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Observations on the breeding biology of the Pygmy Nightjar Nyctipolus hirundinaceus in the Caatinga of Bahia and Ceará, Brazil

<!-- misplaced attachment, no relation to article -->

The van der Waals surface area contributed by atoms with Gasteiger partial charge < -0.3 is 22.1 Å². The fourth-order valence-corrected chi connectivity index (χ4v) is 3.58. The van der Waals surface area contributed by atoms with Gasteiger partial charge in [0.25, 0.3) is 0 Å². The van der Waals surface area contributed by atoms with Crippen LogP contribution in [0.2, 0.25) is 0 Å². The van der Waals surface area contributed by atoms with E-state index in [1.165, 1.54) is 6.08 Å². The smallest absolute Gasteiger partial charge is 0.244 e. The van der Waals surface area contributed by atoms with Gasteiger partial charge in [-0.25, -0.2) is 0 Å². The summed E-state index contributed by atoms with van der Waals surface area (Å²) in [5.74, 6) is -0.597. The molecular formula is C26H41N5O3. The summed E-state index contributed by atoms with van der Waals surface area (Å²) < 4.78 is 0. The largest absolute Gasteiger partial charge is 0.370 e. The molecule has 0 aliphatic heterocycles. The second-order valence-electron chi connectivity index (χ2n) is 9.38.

Observations on the breeding biology of the Pygmy Nightjar Nyctipolus hirundinaceus in the... Revista Brasileira de Ornitologia, 22(2), 201-209 ARTICLE June 2014 Observations on the breeding biology of the Pygmy Nightjar Nyctipolus hirundinaceus in the Caatinga of Bahia and Ceará, Brazil 1 2 3 4 Juan Mazar Barnett , Johan Ingels , Andrei Langeloh Roos , Jefferson Luiz Gonçalves de Lima 5,6 and Luciano Nicolas Naka Deceased. Galgenberglaan 9, BE-9070 Destelbergen, Belgium. Instituto Chico Mendes da Biodiversidade. Reserva Extrativista Marinha Pirajubaé, CEP 88047-011, Florianópolis, Santa Catarina, Brazil. Sítio Pau Preto,10, Zona Rural, CEP 63160-000, Potengi, Ceará, Brazil. Laboratório de Ornitologia, Departamento de Zoologia, Universidade Federal de Pernambuco, Av. Prof. Moraes Rego, 1235, CEP 50670-001, Recife, Pernambuco, Brazil. Corresponding author: lnaka1@lsu.edu Received on 24 December 2013. Accepted on 21 April 2014. ABSTRACT: We present the first details of nesting sites, eggs, and chicks of the Pygmy Nightjar (Nyctipolus hirundinaceus), a small nocturnal bird endemic to northeastern Brazil. We conducted behavioral observations near Curaçá in northern Bahia, and at Potengí, southern Ceará, both located in the heart of the Brazilian Caatinga. We found four ‘nests’ in Bahia and another five in Ceará. In all cases, a single egg was laid, and only the females took care of the chick during the day. Pygmy Nightjars in both places bred mostly during the rainy season, as do most of the bird species in the region. By gathering breeding data from throughout the species distribution, we observed that although most populations (c. 75 %) breed during the rainy season, some populations of the race cearae also seem to breed during the dry season. KEY WORDS: Brazil, Caprimulgidae, eggs, nesting biology, reproduction. INTRODUCTION inselbergs in the Atlantic Forest (veilliardi; Cleere 1999). As the name suggests, the Pygmy Nightjar is among the The family Caprimulgidae, which contains smallest Neotropical members of the family (16 – 20 nighthawks and nightjars, includes cryptically colored, cm), and seems to prefer to some extent the vicinity of flat rocky outcrops (lajeiros) both in the Caatinga and the mainly nocturnal species that are often difficult to find and observe. More commonly heard than seen, several Atlantic Forest (Sick 1997; Vasconcelos & Lins 1999; basic aspects of their biology remain poorly known, Ingels et al. 2014). especially for the Neotropical members of the family The evolutionary relationships of this nightjar are (Cleere 1998, 1999; Holyoak 2001). Their breeding only now starting to be unveiled. Formerly located in the genus Caprimulgus, the Pygmy Nightjar was recently biology is particularly under-studied; the most recent monographs on the family have pointed out that ~70% placed in an expanded genus Hydropsalis by the Comitê of all species had either ‘no breeding information’ or their Brasileiro de Registros Ornitológicos (2014), following breeding biology was ‘poorly known’ (Cleere 1998, 1999; the taxonomic recommendations of Han et al. (2010). Holyoak 2001). More recently, the South American Checklist Committee (Remsen et al. 2014) decided to resurrect the genus Among the least known species in the family is the Pygmy Nightjar (Nyctipolus hirundinaceus), endemic to Nyctipolus, including both N. hirundinaceus and the the Brazilian northeast, where three described allopatric Blackish Nightjar (Nyctipolus nigrescens), following the subspecies (hirundinaceus, cearae, and vielliardi) occupy recent findings of the first available molecular sequences open areas in light woodland, scrubland, and areas with of Pygmy Nightjar (Sigurdsson & Cracraft 2014). During January and February 1997, JMB, LNN, xeric vegetation locally known as Caatinga (hirundinaceus and cearae), as well as areas with xeric vegetation on and ALR spent several weeks in the Caatinga of Curaçá, Observations on the breeding biology of the Pygmy Nightjar Nyctipolus hirundinaceus in the Caatinga of Bahia and Ceará, Brazil Juan Mazar Barnett, Johan Ingels, Andrei Langeloh Roos, Jefferson Luiz Gonçalves de Lima and Luciano Nicolas Naka located in the interior of the Brazilian state of Bahia (see surviving wild Spix’s Macaw (Cyanopsitta spixii) (da Ré Mazar Barnett et al. 2014 for a more detailed description 1995, Mazar Barnett et al. 2014). of this site). During that time, while working for the Spix’s Observations around Fazenda Concórdia near Macaw Project (Projeto Ararinha-azul), they observed Curaçá were made between 2 January and 3 February and documented the breeding behavior of 29 different 1997 by JMB, LNN, and ALR, whereas observations at species of birds (Mazar Barnett et al. 2014), including Sítio Pau Preto near Potengi were made by JLGL between several with undescribed nests at the time, such as the November 2013 and May 2014. To evaluate whether Cactus Parakeet (Aratinga cactorum; Naka 1997), the there is a seasonal pattern in the breeding behavior of Lesser Nighthawk (Chordeiles pusillus; Leite et al. 1997), the Pygmy Nightjar, we gathered additional data from the Scarlet-throated Tanager (Compsothraupis loricata; an online source, namely WikiAves (www.wikiaves.org), Mazar Barnett et al. 2014), and the Pygmy Nightjar, of where dated and georeferenced photographs of both eggs which four ‘nests’ were found around the Spix’s Macaw and chicks were available (Table 1). To determine the Project headquarters, at Fazenda Concordia. Although breeding time of the species from available photographs, some basic information from these observations has been we used the date when the egg was photographed. For the reported elsewhere (Cleere 1998, 1999; Holyoak 2001), chicks, we estimated their age in days, and then calculated detailed information on the breeding biology of the the date the eggs were likely laid using a 16-day incubation Pygmy Nightjar remains lacking. More recently, JLGL period, as has been previously reported for similar-sized found, and reports here on, five eggs in southern Ceará, nightjars (Cleere 1999). Although the accuracy of this some 250 km north of Curaçá. method is not ideal, we believe it is accurate enough to Here, we present the first detailed description of the shed light on the general breeding patterns of the species. ‘nest,’ eggs, and chicks of the Pygmy Nightjar, including Because there is considerable geographic variation in observations on the general breeding behavior of this the patterns of rainfall throughout the distribution Brazilian endemic nightjar. We discuss the timing of range of the Pygmy Nightjar, we obtained rainfall data breeding in relation to rainfall, and compare our data for each locality, when available. When these data were with newly available breeding information obtained from not available for the exact location where the eggs and throughout the species’ distributional range. chicks were photographed, we used rainfall data from the closest locality available (Table 1). Rainfall data (1911- 2009) for Bahia, Paraíba, Rio Grande do Norte, and METHODS Ceará were obtained from the Departamento de Ciências Atmosféricas (DCA), Universidade Federal de Campina We studied the breeding behavior of Pygmy Nightjars Grande (http://www.dca.ufcg.edu.br/clima); data for at Fazenda Concórdia (09°09'S, 39°45'W), situated Minas Gerais were obtained from the Instituto Nacional c.25 km south of Curaçá in northern Bahia (Mazar de Pesquisas Espaciais (INPE), Centro de Previsão de Barnett et al. 2014) and at Sítio Pau Preto (07º04'S, Tempo e Estudos Climáticos (CPTEC) (http://www. 40º05'W), located c.5 km west of Potengí in southern cptec.inpe.br/cidades/). We considered records prior to Ceará. Both regions are covered by scrubland and dry the two rainiest months as early rainy season, during the woodland. Fazenda Concórdia is covered by open xeric two rainiest months as rainy season, and after the two vegetation, dominated by bushes and small trees such rainiest months as late rainy season. We considered the as, Cnidoscolus phyllacanthus (Euphorbiaceae), Jatropha first month of drought as early dry season, the last month mollissima (Euphorbiaceae), Caesalpinia pyramidalis of drought as late dry season, and all months in between (Caesalpinoideae), and several species of cacti. Along as the dry season. the seasonal streams filled during the rainy season grows riparian forest dominated by tall Tabebuia caraiba RESULTS (Bignoniaceae) trees. Sítio Pau Preto is known for having an artificial pond that provides water to the town of Potengí. Both areas present clayish soil with abundant General observations gravel, pebbles, and rocks, although Sítio Pau Preto seems to have more rocky outcrops. The natural vegetation Although no quantitative estimates of density or cover of both areas has been severely modified. Fazenda abundance of the Pygmy Nightjar were made either at Concórdia has been subjected to heavy grazing by goats Fazenda Concórdia or Sítio Pau Preto, we noted that and cattle, resulting in a heavily eroded land, whereas corn several individuals or pairs lived in close proximity, and and bean plantations were the main economic activities we believe the species was fairly common in both areas, at Sítio Pau Preto. Although both sites are located in the as individuals were seen on a daily basis. At Fazenda heart of the semi-arid interior of the Caatinga, Curaçá is Concórdia, feeding bouts at night were observed as better known for the presence, until recently, of the last described by Vasconcelos and Figueiredo (1996; Figure Revista Brasileira de Ornitologia, 22(2), 2014 Observations on the breeding biology of the Pygmy Nightjar Nyctipolus hirundinaceus in the Caatinga of Bahia and Ceará, Brazil Juan Mazar Barnett, Johan Ingels, Andrei Langeloh Roos, Jefferson Luiz Gonçalves de Lima and Luciano Nicolas Naka 1), with birds sallying c. 0.5 to 1.0-m upwards from the in an area of open Caatinga with sparse low vegetation ground and landing back on the same spot. We also noted and large areas of bare soil and stony ground. The two individuals that appeared to be feeding while flying very roadside nests B and C, and nest D were within 15 to 20 low over large areas of open ground, mostly in circles or m of each other, whereas nest A was c. 350 m from the loose figures. Once, a female was observed sitting in the other ones. Most observations were made at nest A. We middle of the road, making sharp sideward movements presume that the four eggs belonged to three different with her head, apparently capturing tiny coleopterans pairs: nest A belonged to one pair, nests B and C probably that swarmed in myriads around her. At Sítio Pau to a second pair, and nest D to a third one. The egg of Preto, where rocky outcrops are more abundant, Pygmy nest C is presumed to be a replacement clutch for the Nightjars were seen exclusively in these locations. egg of nest B, which was abandoned and likely eaten by No body mass data are available for this species a predator. (Holyoak 2001). An adult male captured at Fazenda All nests contained a single egg, laid directly on the Concórdia weighed 32 g. The length of his wings and sandy to stony ground. The area immediately around the tail, 133 and 92 mm respectively, seems to place it near eggs was cleared of small gravel, probably as a result of the nominate race, for which Cleere (1998) gives ranges comfort movements when an adult installs itself on the of 119-130 mm and 77-94 mm. egg. All eggs had a pale buffy-cream ground color, with irregular rufous reddish spots and dark blotches, similar to Description of the nest, egg, and chick other eggs of this species found elsewhere in the Caatinga (Figure 1). Three eggs measured 24.1 x 18.3 mm, 24.3 x As is the case for the rest of the family, no actual nest 18.0 mm, and 24.7 x 17.4 mm. is built by Pygmy Nighjars. Four eggs of at least three The egg of nest A was found on 6 January 1997 breeding pairs were found in January 1997 at Fazenda and was probably laid a few days earlier. A second egg Concórdia. Three nests (nests A, B, and C) were found on (nest B) was found in early January, but it already seemed the side of an unpaved road used occasionally by vehicles abandoned and remained unattended for about two and pedestrians, and one nest (nest D) was found c. 15 weeks, when it finally disappeared. The egg of nest C m-away from the same road and within meters of a rocky was found on 24 January, whereas the egg of nest D was outcrop. Nest A was situated near a house surrounded found broken, with an almost fully-grown chick inside, by lush woody vegetation. Nests B and C were found on 3 February. FIGURE 1. Egg of Pygmy Nightjar (Nyctipolus hirundinaceus) found in a depression filled with vegetal litter, gravel, and rock debris on rocky outcrop (lajeiro) Morada Nova (Ceará, 05°07’S, 38°23’W). Photograph by Arthur Grosset. Revista Brasileira de Ornitologia, 22(2), 2014 Observations on the breeding biology of the Pygmy Nightjar Nyctipolus hirundinaceus in the Caatinga of Bahia and Ceará, Brazil Juan Mazar Barnett, Johan Ingels, Andrei Langeloh Roos, Jefferson Luiz Gonçalves de Lima and Luciano Nicolas Naka Two of the eggs found eventually hatched. A chick, a similar looking chick). A day later it weighed 9 g. The estimated to be 2-4 days old, weighing 4 g was found at egg of nest C apparently hatched on 3 February, but we nest A on 24 January. It was covered with grayish white could only find the two halves of the eggshell, with no down with a pattern of rufous-brown lines. On 28 January, sign of a hatchling or any of the adults. Given that an egg when we estimated the chick was 6–8 days old, it weighed of a few days old was found on 6 January at nest A and 7.5 g, and the first feather shafts appeared, rufous on the a 2-4 days old chick was found there 18 days later, we scapulars, and dark in the wings and tail (see Figure 2 for believe that the incubation period lasts at least 16 days. FIGURE 2. Temporal series of an egg, chick, and young of Pygmy Nightjar (Nyctipolus hirundinaceus) at Sítio Pau Preto near Potengí. A) First egg found at site (18 November 2013); B) chick of 1-2 days old (1 February 2014); C) chick of 15-16 days old (16 February 2014); D) same chick with adult female (16 February 2014); E) young bird of 31-32 days old (4 March 2014). Revista Brasileira de Ornitologia, 22(2), 2014 Observations on the breeding biology of the Pygmy Nightjar Nyctipolus hirundinaceus in the Caatinga of Bahia and Ceará, Brazil Juan Mazar Barnett, Johan Ingels, Andrei Langeloh Roos, Jefferson Luiz Gonçalves de Lima and Luciano Nicolas Naka Five eggs were found at Sítio Pau Preto between outcrop. A new visit to rock 1 on 23 March resulted in November and May, 2014. All eggs were found on three the finding of a third egg, laid at exactly the same place rocky outcrops; 3 on rock 1, and 1 on rock 2 and 3, where the chick was found on 16 February. Although it is respectively, located some 300 m apart. All rocky outcrops likely that this third egg was laid by the same pair, several were relatively small: rock 1 measured 40 x 40 m (~1600 adult birds were seen on rock 1, and the use of the same 2 2 m ), rock 2 measured 26 x 15 m (~340 m ), and rock 3 place for breeding by different pairs cannot be discarded. measured 40 x 20 m (~800 m ). A first egg (Figure 2a) This egg could not be relocated on subsequent visits to was found in a crack on rock 1 on 18 November 2013, a the rock. On 26 March 2014 another egg was found at couple of weeks before the beginning of the rainy season, rock 2, and on 31 May 2014 a fifth egg was found on which arrived on 16 December in that particular year. The rock 3 (Figure 3). In all cases, the eggs were laid directly fate of that egg was not followed, but on 1 February 2014 on the bare rock (Figs. 2 and 3). a recently hatched chick (Figure 2b) was found on the same rock, 5 m from the site where the above mentioned Behavior of the chick egg was found, but obviously from a different egg, although likely from the same breeding pair. That same Our observations suggest that a chick remains around chick, with an estimated age of 16 days old (Figure 2c), its nesting site for at least four weeks after hatching. At was observed on 16 February being protected by an adult Curaçá, during the first days after hatching, the chick female (Figure 2d). Presumably the same young bird was of nest A remained in the immediate vicinity of the nest observed again on 4 March at an estimated age of 32-33 site, never moving more than 0.5 m away from that spot. days (Figure 2e). All observations were done on the some These movements were apparently not related to the rocky outcrop and an adult bird was always found in the availability of shade. Six to eight days after hatching, the area. On 4 March, four adult birds were observed at the chick had moved 2.5 m away from the original nesting FIGURE 3. Rocky outcrop (lajeiro) at Sítio Pau Preto (rock 3) near Potengí and egg of Pygmy Nightjar (Nyctipolus hirundinaceus) found on 31 May 2014. Revista Brasileira de Ornitologia, 22(2), 2014 Observations on the breeding biology of the Pygmy Nightjar Nyctipolus hirundinaceus in the Caatinga of Bahia and Ceará, Brazil Juan Mazar Barnett, Johan Ingels, Andrei Langeloh Roos, Jefferson Luiz Gonçalves de Lima and Luciano Nicolas Naka site. At Potengí, the chick found in February remained on Nightjar. Surprisingly, we found reports of nesting birds the rocky outcrop until at least 32 days old, only moving from throughout the year. The only months lacking 1 m away from the egg shells after two weeks, and c.10 m nesting records are August and December. Thus, breeding after 4 weeks. records include all seasons, from the early dry to the late Detailed observations at Curaçá revealed that at dusk rainy season (Table 1). when the adults became active, the chick stretched and walked around. On occasions, it also made short jumps DISCUSSION like the adults do when alarmed. It always remained in the open, but quickly ran to the edge of dense grass to seek cover, when the breeding adult was flushed by The clutch of the Pygmy Nightjar consists of a single egg. approaching humans. When the adult returned and Our own observations and 18 additional records report while still approaching, the chick sometimes ran up to a single egg or chick (Table 1). Although it has been claimed that the clutch size of the Pygmy Nightjar is one it, seeking cover under its raised breast feathers. Food begging was by means of tapping the bill of the adult. or two eggs (Cleere 2010; WikiAves 2013), we have not When handled, the chick uttered soft alarm calls. found any evidence of more than one egg. On the other hand, although we did not mark adult breeding birds, our Behavior of the adults at the nest observations from Potengí suggest that a single pair laid three eggs during five months (November, January, and During daytime, only the female was seen incubating the March) at two individual spots located 5 m apart. egg or brooding the chick, both at nest A (at Curaçá) and Comparing available pictures (Table 1), egg rock 1 (at Potengí). We never saw the male attending the coloration seems very similar throughout the range of the nest before dusk. At Curaçá, throughout the incubation species, which is in contrast to the large color variation found in the adults. Although the Pygmy Nightjar is period, the egg remained almost at the same spot, moving only a few cm sometimes, probably as a result of an adult considered a rocky outcrop specialist (Ingels et al. 2014) turning it. When the female was flushed during the day, our data from Curaçá demonstrate that this species can it took her only c.1 to 2 min to return to the nest site, breed away from these substrates, using bare ground. On and even less, once the chick had hatched. To return, the the other hand, it seems that when rocky outcrops are available as in Potengí, Pygmy Nightjars will lay their adult usually landed 1 to 2 m away from the egg or chick, slowly approaching it by walking in a semi-circle. eggs exclusively on these outcrops. A detailed study of The male that we assumed to be associated with rocky outcrop availability and nesting site selection by nest A roosted within c.5 to 15 m from the nest, in the this species may shed a light on this issue. cover of light leguminous shrubs or trees, as noted by A striking feature of our observations at Fazenda Concórdia was the close proximity of three of the Pygmy Vasconcelos and Figueiredo (1996). Normally, the male was observed taking over the nest at dusk, and was more Nightjar nests. Sick (1997) mentions that Little Nightjars shy and nervous than the female, as he was probably less (Setopagis parvulus) and Sand-colored Nighthawks used to our presence. The male also gave alarm calls more (Chordeiles rupestris) occasionally breed in groups, while often. On occasions, he performed a distraction display Cleere (1999) noted that some caprimulgids breed in a semi-colonial or even colonial way. The Blackish Nightjar, by walking short distances with fanned tail and spread wings raised slightly in V-shape. The female performed a the closest relatives of the Pygmy Nightjar, is known to different distraction display by flattening her body against breed in an almost colonial way on inselbergs in primary the ground and flapping her wings while crawling away rainforest in the Guianas (Ingels et al. 1984, 2009; Cleere from the nest site, a display resembling a ‘broken wing & Ingels 2002). Unfortunately, the small number of nests with detailed observations does not allow a conclusion display.’ The male was seen to do a similar display only once. Both adults responded vigorously to the playback about communal nesting by Pygmy Nightjars. of the chick’s calls, with the female once flying very close, The breeding of nightjars is often linked to moon producing dry sounds by clapping her wings. phases and annual rainfall (Cleere 1999). In most cases, this is likely related to the abundance of food resources, particularly insect abundance. The Caatinga is an Annual rainfall and breeding season extremely seasonal environment, and most breeding seems Five of the nine eggs found during our studies were laid to take place during the beginning of the rainy season, during the early rainy season before the heavier rains when insect abundance peaks in the region (Vasconcelos arrived, three during the rainy season, and only one egg et al. 2010). The rainy season in Curaçá, which lasts a few months, seems to be the preferred season to breed for was laid before the arrival of the rainy season (Table 1). We obtained data for 7 additional eggs and 11 chicks most species (Mazar Barnett et al. 2014), including the found throughout the distribution range of the Pygmy Pygmy Nightjar. From the 27 breeding events we report Revista Brasileira de Ornitologia, 22(2), 2014 Observations on the breeding biology of the Pygmy Nightjar Nyctipolus hirundinaceus in the Caatinga of Bahia and Ceará, Brazil Juan Mazar Barnett, Johan Ingels, Andrei Langeloh Roos, Jefferson Luiz Gonçalves de Lima and Luciano Nicolas Naka Revista Brasileira de Ornitologia, 22(2), 2014 TABLE 1. Breeding records of the Pygmy Nightjar (Nyctipolus hirundinaceus) currently available, including estimated date, coordinates, season when it was laid, and references. Date of eggs is represented by the actual date when they were found and photographed, whereas date of chicks represents our estimate of the date when the egg was laid, considering a 16-day incubation period. Race Locality State Coordinates Date Year Season Author Reference Eggs hirundinaceus Curaçá Bahia 09°09'S, 39°45'W 6 January 1997 Early rainy This study ’’ 8 January 1997 Early rainy This study ’’ 24 January 1997 Early rainy This study ’’ 3 February 1997 Early rainy This study cearae Morada Nova Ceará 05°07'S, 38°22'W 20 October 2008 Dry A. Grosset Ingels et al. 2014 “ 20 October 2008 Dry A. Grosset Ingels et al. 2014 cearae Ipueira Rio Grande do Norte 06°28'S, 37°23'W 1 September 2009 Dry T. Silva WA59203 cearae São Mamede Paraíba 06°56'S, 37°06'W 1 July 2009 Early dry J. Medkraft WA32531 cearae Massapê Ceará 03°31'S, 40°20'W 1 November 2010 Late dry A. Netto WA232763 hirundinaceus Manoel Vitorino Bahia 14°08'S, 40°14'W 14 January 2012 Late rainy O. Borges WA548127 cearae Jaguaribara Ceará 05°40'S, 38°37'W 28 May 2013 Late rainy K. Serra WA973865 cearae Potengi Ceará 07°04'S, 40°05'W 18 November 2013 Late dry This study WA1156756 ’’ 23 March 2014 Rainy This study ’’ 26 March 2014 Rainy This study 31 May 2014 Late rainy This study Fig. 3 Chicks hirundinaceus Mamonas Minas Gerais 16°08'S, 43°32'W 6 March 2005 Rainy E. Luiz WA172359 hirundinaceus Boa Nova Bahia 14°21'S, 40°12'W 20 February 2007 Late rainy E. Luiz WA167354 ’’ 24 February 2007 Late rainy E. Luiz WA167358 cearae Massapê Ceará 03°31'S, 40°20'W 12 October 2009 Dry A. Netto WA75163 cearae Quixadá Ceará 04°58'S, 39°00'W 29 June 2009 Late rainy R. Bessa WA182099 cearae Equador Rio Grande do Norte 06°56'S, 36°43'W 15 February 2009 Early rainy L. Gonzaga WA343446 cearae São Mamede Paraíba 06°56'S, 37°06'W 21 April 2009 Rainy J. Medkraft WA22688 ’’ 17 May 2009 Late rainy J. Medkraft WA26653 ’’ 13 February 2010 Rainy J. Medkraft WA118078 cearae Quixadá Ceará 04°58'S, 39°00'W 9 June 2011 Late rainy C. Albano WA390021 cearae Parelhas Rio Grande do Norte 06°41'S, 36°39'W 21 April 2011 Rainy L. Gonzaga WA355490 cearae Potengi Ceará 07°04'S, 40°05'W 1 February 2014 Early rainy This study WA1285132 Observations on the breeding biology of the Pygmy Nightjar Nyctipolus hirundinaceus in the Caatinga of Bahia and Ceará, Brazil Juan Mazar Barnett, Johan Ingels, Andrei Langeloh Roos, Jefferson Luiz Gonçalves de Lima and Luciano Nicolas Naka in this paper (Table 1), 20 (c.75%) occurred during the REFERENCES early rainy, rainy, or late rainy seasons. One case occurred during the early dry, four during the dry, and two during Ab’Saber, A. N. 1977. Espaços ocupados pela expansão dos climas the late dry season (Table 1). Interestingly, all of the seven secos na América do Sul, por ocasião dos períodos glaciais quaternários. Paleoclimas, 3: 1-19. dry-season breeding records were observed in Ceará, Albano, C. 2011. [WA390021, Hydropsalis hirundinacea (Spix, Paraíba, and Rio Grande do Norte, within the range of 1825)]. www.wikiaves.com/ 390021 (access on 27 April 2014). the race cearae. None of the nesting records further south Borges, O. B. 2012. [WA548127, Hydropsalis hirundinacea (Spix, (presumably within the range of the nominate race) were 1825)]. www.wikiaves.com/548127 (access on 27 June 2014). Bessa, R. 2009. [WA182099, Hydropsalis hirundinacea (Spix, 1825)]. found during the dry season (Table 1). But this does not www.wikiaves.com/182099 (access on 27 June 2014). seem to be the rule, as rainy-season breeders have also Comitê Brasileiro de Registros Ornitológicos. 2014. Listas das been reported in all regions (Table 1). On the other hand, th aves do Brasil. 11 Edition, http://www.cbro.org.br (access on 15 none of the breeding records of the nominate race were January 2014). found during the dry season. Cleere, N. 1998. Nightjars. A Guide to the Nightjars and related Nightbirds. Robertsbridge: Pica Press. Rainfall in the Caatinga, however, can be dramatically Cleere, N. 1999. Family Caprimulgidae (Nightjars), p. 302–386. In: erratic, and can sometimes fail to arrive in any given year del Hoyo, J.; Elliott, A. & Sargatal, J. (eds.). Handbook of the Birds (Ab’Saber 1977). This region is well known for long and of the World. Vol. 5. Barn-owls to Hummingbirds. Barcelona: Lynx fierce draughts that can extend for up to two years. It Edicions. Cleere, N. 2010. Nightjars of the World. Potoos, Frogmouths, Oilbird is possible that local changes in the seasonal patterns of and Owlet-nightjars. Hampshire: WILDGuides Ltd. rainfall may explain these differences, and it would be Cleere, N. & Ingels, J. 2002. Notes on the breeding biology of necessary to collect rainfall and breeding data in the same the Blackish Nightjar Caprimulgus nigrescens in French Guiana. years to make warranted correlations. On the other hand, Alauda, 70: 253–259. ground-nesting nightjars must deal with the danger of Gonzaga, L. (2009). [WA343446, Hydropsalis hirundinacea (Spix, 1825)]. www.wikiaves.com/343446 (access on 27 June 2014). heavy rainfall, which may drown the chick or cool the Gonzaga, L. (2011). [WA355490, Hydropsalis hirundinacea (Spix, eggs. Blackish Nightjars living on inselbergs in French 1825)]. www.wikiaves.com/355490 (access on 27 June 2014). Guiana and Suriname only breed during the dry season, Han, K-L.; Robbins, M. B. & Braun, M. J. 2010. A multi- refraining form breeding when monthly precipitation gene estimate of phylogeny in the nightjars and nighthawks exceeds c. 300 mm of rain (Ingels et al. 1984). In the (Caprimulgidae). Molecular phylogenetics and evolution 55(2): 443-453. case of the Pygmy Nightjar, it seems that the total annual Holyoak, D. T. 2001. Nightjars and their Allies: the Caprimulgiformes. rainfall in the Caatinga is low enough and it rarely rains Oxford: Oxford University Press. more than 200 mm/month, so that avoiding the rainy Ingels, J., Ribot, J. H. & de Jong, B. H. J. 1984. Vulnerability of season may not be necessary. eggs and young of the Blackish Nightjar (Caprimulgus nigrescens) in Suriname. Auk, 101: 388–391. Data on the breeding of the Atlantic Forest race Ingels, J.; Pelletier, V. & Cleere, N. 2009. Nighthawks and nightjars (vielliardi) are not yet available, but given the isolated of the region of Saül, French Guiana. Alauda, 77: 303-308. nature of the three allopatric populations of Pygmy Ingels, J.; Mazar Barnett, J.; Vasconcelos, M. F. & Jackson, H. D. Nightjar, the seasonal timing of reproduction may 2014. The habitat preference of the endemic Pygmy Nightjar Nyctipolus hirundinaceus of Brazil. Revista Brasileira de Ornitologia, represent an important pre-zygotic isolating mechanism 22: (in press). worth exploring in future studies. Leite, L. O., Naka, L. N., Vasconcelos, M. F. & Coelho, M. M. 1997. Aspectos da nidificação do bacurauzinho, Chordeiles pusillus (Caprimulgiformes: Caprimulgidae) nos estados da Bahia e Minas ACKNOWLEDGEMENTS Gerais. Ararajuba, 5: 237–240. Luiz, E. R. 2005. [WA172359, Hydropsalis hirundinacea (Spix, 1825)]. www.wikiaves.com/172359 (access on 27 June 2014). The summer of 1997 was particularly fruitful for the Luiz, E. R. 2005. [WA167354, Hydropsalis hirundinacea (Spix, little town of Curaçá, in the interior of the state of Bahia, 1825)]. www.wikiaves.com/167354 (access on 27 June 2014). mostly because a group of three friends (JMB, LNN and Luiz, E. R. 2005. [WA167358, Hydropsalis hirundinacea (Spix, 1825)]. www.wikiaves.com/167358 (access on 27 June 2014). ALR) were invited by Marcos da Ré to spend the summer Mazar Barnett, J., Silva, C. L. G., Araujo, H. F. P., Roos, A. L., as interns at the Spix’s Macaw Project. We are grateful to Machado, C. G., Uejima, A. M. K. & Naka, L. N. 2014. The Marcos da Ré and Yara de Melo Barros for the wonderful Avifauna of Curaçá (Bahia), the last stronghold of Spix’s Macaw. time spent in the Caatinga. It was a time that will remain in Revista Brasileira de Ornitologia, 22: xxx- our hearts, together with the memories of Juan as a young Medcraft, J. P. 2009. [WA22688, Hydropsalis hirundinacea (Spix, 1825)]. www.wikiaves.com/22688 (access on 27 April 2014). boy running and jumping in the Caatinga after having Medcraft, J. P. 2009. [WA26653, Hydropsalis hirundinacea (Spix, glimpsed the last Spix’s Macaw. We are grateful to Ciro 1825)]. www.wikiaves.com/26653 (access on 27 April 2014). Albano and Arthur Grosset for sending their unpublished Medcraft, J. P. 2009. [WA32531, Hydropsalis hirundinacea (Spix, photographs of eggs and chicks. We are also grateful to 1825)]. www.wikiaves.com/32531 (access on 27 April 2014). Medcraft, J. P. 2009. [WA118178, Hydropsalis hirundinacea (Spix, Marcos Rodrigues, Alexandre Aleixo, and Des Jackson for 1825)]. www.wikiaves.com/118178 (access on 27 April 2014). reading and commenting on earlier drafts of this paper. Revista Brasileira de Ornitologia, 22(2), 2014 Observations on the breeding biology of the Pygmy Nightjar Nyctipolus hirundinaceus in the Caatinga of Bahia and Ceará, Brazil Juan Mazar Barnett, Johan Ingels, Andrei Langeloh Roos, Jefferson Luiz Gonçalves de Lima and Luciano Nicolas Naka Naka, L. N. 1997. Nest and egg description of an endemism of the Sigurdsson, S. & Cracraft, J. 2014. Deciphering the diversity and Brazilian north-east: the Cactus Parakeet (Aratinga cactorum). history of New World nightjars (Aves: Caprimulgidae) using Revista Brasileira de Ornitologia 5: 182-185. molecular phylogenetics. Zoological Journal of the Linnean Society, Netto, A. 2010. [WA75163, Hydropsalis hirundinacea (Spix, 1825)]. 170: 506–545. www.wikiaves.com/75163 (access on 1 June 2014). Vasconcelos, A.; Andreazze, R.; Almeida, A. M.; Araujo, H. F. P.; Netto, A. 2010. [WA232763, Hydropsalis hirundinacea (Spix, 1825)]. Oliveira, E. S. & Oliveira, U. 2010. Seasonality of insects in the www.wikiaves.com/232763 (access on 1 June 2014). semi-arid Caatinga of northeastern Brazil. Revista Brasileira de Silva, T. N. 2009. [WA59203, Hydropsalis hirundinacea (Spix, 1825)]. Entomologia, 54: 471-476. www.wikiaves.com/59203 (access on 1 June, 2014). Vasconcelos, M. F. & Figuereido, C. C. 1996. Observações da Ré, M. 1995. Edging back from the edge of extinction. World preliminares sobre o comportamento do bacurauzinho-da- Birdwatch 17: 17–19. caatinga (Caprimulgus hirundinaceus) na Estação Ecológica de Remsen, J. V.; Jr., Cadena, C. D.; Jaramillo, A.; Nores, M.; Pacheco, Aiuaba-CE. Atualidades Ornitológicas, 73: 13. J. F.; Pérez-Emán, J.; Robbins, M. B.; Stiles, F. G.; Stotz, D. Vasconcelos, M. F. & Lins, L. V. 1999. Photo Spot: Pygmy Nightjar F. & Zimmer, K. J. Version 2014. A classification of the birds Caprimulgus hirundinaceus vielliardi. Cotinga, 11: 74. species of South America. American Ornithologists’Union. http:// WikiAves. 2013. Hydropsalis hirundinacea www.wikiaves.com.br www.museum.lsu.edu/~Remsen/SACCBaseline.htm (accessed on (Access on 22 November 2013). 30 May 2013). Serra, K. S. 2013. [WA973865, Hydropsalis hirundinacea (Spix, 1825)]. www.wikiaves.com/973865 (access on 27 June 2014). Sick, H. 1997. Ornitologia brasileira. Rio de Janeiro: Edições Nova Associate Editor: Alexandre P. Aleixo Fronteira. Revista Brasileira de Ornitologia, 22(2), 2014 http://www.deepdyve.com/assets/images/DeepDyve-Logo-lg.png Ornithology Research Springer Journals